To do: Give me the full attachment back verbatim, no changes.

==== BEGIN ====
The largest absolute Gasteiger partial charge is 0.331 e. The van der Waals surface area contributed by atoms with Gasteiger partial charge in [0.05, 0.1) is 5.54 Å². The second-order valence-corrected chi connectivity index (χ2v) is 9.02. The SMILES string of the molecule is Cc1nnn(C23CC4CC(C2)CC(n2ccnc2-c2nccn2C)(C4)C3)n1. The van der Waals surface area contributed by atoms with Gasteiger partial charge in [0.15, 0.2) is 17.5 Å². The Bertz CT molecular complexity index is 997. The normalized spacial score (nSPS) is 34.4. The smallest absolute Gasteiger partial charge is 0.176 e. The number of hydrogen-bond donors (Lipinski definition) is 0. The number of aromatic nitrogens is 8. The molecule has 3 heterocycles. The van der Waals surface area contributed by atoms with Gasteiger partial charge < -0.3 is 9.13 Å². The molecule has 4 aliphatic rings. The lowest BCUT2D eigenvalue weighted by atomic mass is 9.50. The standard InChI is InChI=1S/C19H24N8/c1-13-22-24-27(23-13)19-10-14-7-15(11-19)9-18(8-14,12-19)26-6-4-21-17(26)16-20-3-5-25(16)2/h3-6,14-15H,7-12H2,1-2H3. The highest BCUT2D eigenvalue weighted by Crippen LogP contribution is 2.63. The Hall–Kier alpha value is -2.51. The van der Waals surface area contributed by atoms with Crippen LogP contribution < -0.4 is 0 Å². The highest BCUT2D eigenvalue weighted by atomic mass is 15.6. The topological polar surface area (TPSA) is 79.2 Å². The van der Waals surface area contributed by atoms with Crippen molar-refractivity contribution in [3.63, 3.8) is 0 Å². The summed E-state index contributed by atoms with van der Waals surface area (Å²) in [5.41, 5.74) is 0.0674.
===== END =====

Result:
The largest absolute Gasteiger partial charge is 0.331 e. The van der Waals surface area contributed by atoms with Gasteiger partial charge in [0.05, 0.1) is 5.54 Å². The second-order valence-corrected chi connectivity index (χ2v) is 9.02. The SMILES string of the molecule is Cc1nnn(C23CC4CC(C2)CC(n2ccnc2-c2nccn2C)(C4)C3)n1. The van der Waals surface area contributed by atoms with Gasteiger partial charge in [0.15, 0.2) is 17.5 Å². The Bertz CT molecular complexity index is 997. The normalized spacial score (nSPS) is 34.4. The smallest absolute Gasteiger partial charge is 0.176 e. The number of hydrogen-bond donors (Lipinski definition) is 0. The number of aromatic nitrogens is 8. The molecule has 3 heterocycles. The van der Waals surface area contributed by atoms with Gasteiger partial charge < -0.3 is 9.13 Å². The molecule has 4 aliphatic rings. The lowest BCUT2D eigenvalue weighted by atomic mass is 9.50. The standard InChI is InChI=1S/C19H24N8/c1-13-22-24-27(23-13)19-10-14-7-15(11-19)9-18(8-14,12-19)26-6-4-21-17(26)16-20-3-5-25(16)2/h3-6,14-15H,7-12H2,1-2H3. The highest BCUT2D eigenvalue weighted by Crippen LogP contribution is 2.63. The Hall–Kier alpha value is -2.51. The van der Waals surface area contributed by atoms with Crippen LogP contribution < -0.4 is 0 Å². The highest BCUT2D eigenvalue weighted by atomic mass is 15.6. The topological polar surface area (TPSA) is 79.2 Å². The van der Waals surface area contributed by atoms with Crippen molar-refractivity contribution in [3.63, 3.8) is 0 Å². The summed E-state index contributed by atoms with van der Waals surface area (Å²) in [5.41, 5.74) is 0.0674.